Birmingham Childrens Hospital Birmingham
Birmingham Childrens Hospital Birmingham
PubMed | Helmholtz Center Munich, University of Hamburg, Vrije Universiteit Brussel, Paracelsus Medical University and 7 more.
Type: | Journal: Frontiers in genetics | Year: 2015
Disorders of the mitochondrial energy metabolism are clinically and genetically heterogeneous. An increasingly recognized subgroup is caused by defective mitochondrial iron-sulfur (Fe-S) cluster biosynthesis, with defects in 13 genes being linked to human disease to date. Mutations in three of them, NFU1, BOLA3, and IBA57, affect the assembly of mitochondrial [4Fe-4S] proteins leading to an impairment of diverse mitochondrial metabolic pathways and ATP production. Patients with defects in these three genes present with lactic acidosis, hyperglycinemia, and reduced activities of respiratory chain complexes I and II, the four lipoic acid-dependent 2-oxoacid dehydrogenases and the glycine cleavage system (GCS). To date, five different NFU1 pathogenic variants have been reported in 15 patients from 12 families. We report on seven new patients from five families carrying compound heterozygous or homozygous pathogenic NFU1 mutations identified by candidate gene screening and exome sequencing. Six out of eight different disease alleles were novel and functional studies were performed to support the pathogenicity of five of them. Characteristic clinical features included fatal infantile encephalopathy and pulmonary hypertension leading to death within the first 6 months of life in six out of seven patients. Laboratory investigations revealed combined defects of pyruvate dehydrogenase complex (five out of five) and respiratory chain complexes I and II+III (four out of five) in skeletal muscle and/or cultured skin fibroblasts as well as increased lactate (five out of six) and glycine concentration (seven out of seven). Our study contributes to a better definition of the phenotypic spectrum associated with NFU1 mutations and to the diagnostic workup of future patients.
PubMed | German Center for Neurodegenerative Diseases, Childrens Hospital Of Eastern Switzerland Stgallen 9006, University of Bonn, Saitama University and 15 more.
Type: Journal Article | Journal: Annals of clinical and translational neurology | Year: 2015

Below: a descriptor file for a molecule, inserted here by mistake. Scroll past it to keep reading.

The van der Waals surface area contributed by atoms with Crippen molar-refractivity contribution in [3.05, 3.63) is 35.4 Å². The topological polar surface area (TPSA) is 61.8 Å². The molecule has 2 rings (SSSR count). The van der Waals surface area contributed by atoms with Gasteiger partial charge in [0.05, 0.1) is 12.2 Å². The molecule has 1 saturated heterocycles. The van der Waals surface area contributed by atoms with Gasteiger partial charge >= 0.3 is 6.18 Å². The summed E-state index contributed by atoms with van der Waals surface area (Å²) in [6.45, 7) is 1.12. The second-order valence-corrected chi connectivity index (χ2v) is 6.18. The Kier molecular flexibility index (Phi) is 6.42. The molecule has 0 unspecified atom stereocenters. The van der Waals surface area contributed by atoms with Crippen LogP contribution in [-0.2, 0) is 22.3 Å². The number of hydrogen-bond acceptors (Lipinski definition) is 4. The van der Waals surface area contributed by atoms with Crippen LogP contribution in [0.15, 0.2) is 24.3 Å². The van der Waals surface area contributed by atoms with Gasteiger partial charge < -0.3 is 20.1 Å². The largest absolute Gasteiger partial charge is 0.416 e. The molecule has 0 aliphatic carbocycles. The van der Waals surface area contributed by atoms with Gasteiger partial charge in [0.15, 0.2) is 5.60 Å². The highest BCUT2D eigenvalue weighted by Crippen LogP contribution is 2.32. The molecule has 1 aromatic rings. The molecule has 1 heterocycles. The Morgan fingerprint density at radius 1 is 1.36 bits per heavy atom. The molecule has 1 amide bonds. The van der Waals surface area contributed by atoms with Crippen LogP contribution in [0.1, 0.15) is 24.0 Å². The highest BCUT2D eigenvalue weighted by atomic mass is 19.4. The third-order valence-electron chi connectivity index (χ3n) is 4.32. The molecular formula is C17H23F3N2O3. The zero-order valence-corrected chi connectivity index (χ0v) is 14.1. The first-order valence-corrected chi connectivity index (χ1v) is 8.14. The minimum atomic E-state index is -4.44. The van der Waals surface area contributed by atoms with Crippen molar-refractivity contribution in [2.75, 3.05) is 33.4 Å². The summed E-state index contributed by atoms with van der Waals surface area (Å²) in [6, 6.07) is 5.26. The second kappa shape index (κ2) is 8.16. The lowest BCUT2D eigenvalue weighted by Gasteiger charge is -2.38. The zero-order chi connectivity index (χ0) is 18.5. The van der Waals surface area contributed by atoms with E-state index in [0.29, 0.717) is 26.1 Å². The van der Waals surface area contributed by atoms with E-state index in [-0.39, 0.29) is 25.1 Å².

Short-chain enoyl-CoA hydratase (ECHS1) is a multifunctional mitochondrial matrix enzyme that is involved in the oxidation of fatty acids and essential amino acids such as valine. Here, we describe the broad phenotypic spectrum and pathobiochemistry of individuals with autosomal-recessive ECHS1 deficiency.Using exome sequencing, we identified ten unrelated individuals carrying compound heterozygous or homozygous mutations in ECHS1. Functional investigations in patient-derived fibroblast cell lines included immunoblotting, enzyme activity measurement, and a palmitate loading assay.Patients showed a heterogeneous phenotype with disease onset in the first year of life and course ranging from neonatal death to survival into adulthood. The most prominent clinical features were encephalopathy (10/10), deafness (9/9), epilepsy (6/9), optic atrophy (6/10), and cardiomyopathy (4/10). Serum lactate was elevated and brain magnetic resonance imaging showed white matter changes or a Leigh-like pattern resembling disorders of mitochondrial energy metabolism. Analysis of patients fibroblast cell lines (6/10) provided further evidence for the pathogenicity of the respective mutations by showing reduced ECHS1 protein levels and reduced 2-enoyl-CoA hydratase activity. While serum acylcarnitine profiles were largely normal, invitro palmitate loading of patient fibroblasts revealed increased butyrylcarnitine, unmasking the functional defect in mitochondrial -oxidation of short-chain fatty acids. Urinary excretion of 2-methyl-2,3-dihydroxybutyrate - a potential derivative of acryloyl-CoA in the valine catabolic pathway - was significantly increased, indicating impaired valine oxidation.In conclusion, we define the phenotypic spectrum of a new syndrome caused by ECHS1 deficiency. We speculate that both the -oxidation defect and the block in l-valine metabolism, with accumulation of toxic methacrylyl-CoA and acryloyl-CoA, contribute to the disorder that may be amenable to metabolic treatment approaches.